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Boca da Valeria


Boca Da Valeria, Brazil

January 18, 2008

Boca da Valaria is a remote village at the confluence of the Rio da Valeria and the Amazon. Approximately 75 people live in this village, surrounded by the great rain forest of the Amazon Basin. Life here is a startling contrast to life in Brazil's modern Amazonian cities of Santarem and Manaus. Many handmade gifts were for sale. However, like the previous port, we were unable to purchase any because of the restrictions of articles that could be brought aboard.

This village is typical of the Amazon Basin where people carry out their lives. It's one of the thousands of tiny, isolated villages where river dwellers scratch out a modest but adequate living utilizing the resources of the rainforest and the river. It boasts a dozen or so modest wooden homes, a tiny school and about 75 permanent residents.

We anchor in the river and travel by shuttle down the Rio da Valeria river (right photo above) to the small village. The native boats are anchored on shore along the way. They are used largely for local fishing but some are powered by small outboard motors for travel to adjoining villages up and down the rivers.

The natives are not English speaking as Portugese and a derivation of a French dialect is their language. However, they were very friendly. Some of the goods they had for sale were beautiful, but again, we couldn't purchase anything.

As we walked off the dock I spotted a little girl dressed in red. She is in the center of the upper left photo.

She was dressed in her best finery. When I first saw her and took her photo at a distance (telephoto) she seemed to portray an attitude of "you owe me" because my parents made me dress up.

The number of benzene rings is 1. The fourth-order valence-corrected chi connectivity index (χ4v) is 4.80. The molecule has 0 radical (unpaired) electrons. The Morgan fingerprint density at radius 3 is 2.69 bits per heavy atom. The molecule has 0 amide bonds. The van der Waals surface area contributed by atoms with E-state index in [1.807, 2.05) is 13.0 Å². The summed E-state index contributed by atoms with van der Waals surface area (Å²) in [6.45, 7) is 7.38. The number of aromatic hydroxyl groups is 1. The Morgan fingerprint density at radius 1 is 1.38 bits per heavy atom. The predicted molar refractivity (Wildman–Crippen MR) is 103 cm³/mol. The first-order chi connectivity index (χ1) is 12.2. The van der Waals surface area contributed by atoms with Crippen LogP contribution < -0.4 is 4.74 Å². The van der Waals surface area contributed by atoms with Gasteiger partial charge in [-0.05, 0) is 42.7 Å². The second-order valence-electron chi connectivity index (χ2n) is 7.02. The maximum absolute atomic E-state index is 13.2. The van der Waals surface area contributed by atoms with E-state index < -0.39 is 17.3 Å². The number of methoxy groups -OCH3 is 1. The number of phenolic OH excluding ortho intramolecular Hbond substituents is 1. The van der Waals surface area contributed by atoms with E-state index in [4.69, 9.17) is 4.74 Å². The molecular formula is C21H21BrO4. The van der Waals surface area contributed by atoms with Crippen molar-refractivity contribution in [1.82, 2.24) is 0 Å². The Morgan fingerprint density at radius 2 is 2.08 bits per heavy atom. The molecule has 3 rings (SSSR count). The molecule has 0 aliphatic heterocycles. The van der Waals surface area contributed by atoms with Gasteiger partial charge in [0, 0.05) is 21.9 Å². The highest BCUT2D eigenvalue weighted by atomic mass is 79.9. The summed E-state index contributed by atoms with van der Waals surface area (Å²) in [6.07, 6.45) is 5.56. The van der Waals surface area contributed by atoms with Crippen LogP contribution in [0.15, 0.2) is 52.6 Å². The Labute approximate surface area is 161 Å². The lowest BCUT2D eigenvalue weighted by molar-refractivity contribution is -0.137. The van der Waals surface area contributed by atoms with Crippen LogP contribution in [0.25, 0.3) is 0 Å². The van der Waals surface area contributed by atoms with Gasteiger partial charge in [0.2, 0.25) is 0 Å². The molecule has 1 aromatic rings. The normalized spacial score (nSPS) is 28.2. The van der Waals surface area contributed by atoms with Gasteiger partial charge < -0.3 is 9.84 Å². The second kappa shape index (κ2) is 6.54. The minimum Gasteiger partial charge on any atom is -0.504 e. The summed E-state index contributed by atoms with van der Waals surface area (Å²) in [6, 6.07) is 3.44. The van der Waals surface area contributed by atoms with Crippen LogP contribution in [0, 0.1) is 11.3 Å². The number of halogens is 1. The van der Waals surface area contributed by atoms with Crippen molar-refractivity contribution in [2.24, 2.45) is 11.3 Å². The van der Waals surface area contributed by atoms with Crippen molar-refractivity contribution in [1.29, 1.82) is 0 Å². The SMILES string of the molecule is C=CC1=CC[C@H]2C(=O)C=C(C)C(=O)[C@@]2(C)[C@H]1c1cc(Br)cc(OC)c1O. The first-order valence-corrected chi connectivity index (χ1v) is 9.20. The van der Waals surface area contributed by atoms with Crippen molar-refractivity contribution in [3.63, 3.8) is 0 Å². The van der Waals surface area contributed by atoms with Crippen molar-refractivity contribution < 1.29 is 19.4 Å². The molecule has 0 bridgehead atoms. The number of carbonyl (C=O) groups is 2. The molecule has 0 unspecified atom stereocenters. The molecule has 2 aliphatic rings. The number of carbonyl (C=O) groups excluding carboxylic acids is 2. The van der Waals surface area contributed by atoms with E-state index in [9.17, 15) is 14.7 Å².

It had been raining and the street was very muddy. In fact, the mud that stained my white tennis shoes remains to this day. Above are some of the modest wooden homes we passed along the way. The structure on the left photo above with the white and brown lattice work is their local bar. I guess every city or village has to have one.

We don't know what the final purpose for the clay tile building will be. It was the only building not constructed of wood. The blue building is their school. It was hard to imagine that in 2 months the waters of the Amazon would be up to the underside of the floor of the stilt supported structure.


Obviously, the kiosks are not intended for longevity as few cruise ships make their way up the Amazon and make a stop here.

Almost everything used for building comes from the rainforest except for the metal roofs and the clay walls of the one building. We did note that blue plastic tarps we commonplace.

The little kids had some stuffed creatures for sale. Before we went ashore Lynn took some wrapped peppermint candies with him -- about 2 pounds. After he took the photo of the two kids he gave them each a candy and the mother standing behind them grinned with pleasure.


There were a lot of people posing with the chief and his family. As is the custom, he was given a dollar for posing and he had quite a wad of money.

Lynn took the above photo and gave each of the kids a couple of candies. When he stepped back he was tapped on the shoulder and another kid stuck his hand out. Of course Lynn gave him a candy as well. Like a flock of birds he was suddenly surrounded by a dozen or more kids with their hands out. Lynn gave the whole bag of candy to the eldest girl and motioned for her to distribute them, which she did. The chief just grinned.

As we were waiting for the shuttle to return and take us back to the ship we spotted a tree with large spread out roots. We later learned that this is normal for trees in the Amazon as their roots don't penetrate the ground for support as we are accustomed to seeing. Rather, they support and attain their nutrients from the top of the ground.

Finally, it became time for us to leave. We didn't notice on our visit to the village but there was grazing land with cattle alongside the adjoining river. We now begin our journey to Parintins.

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Last modified:    April 2013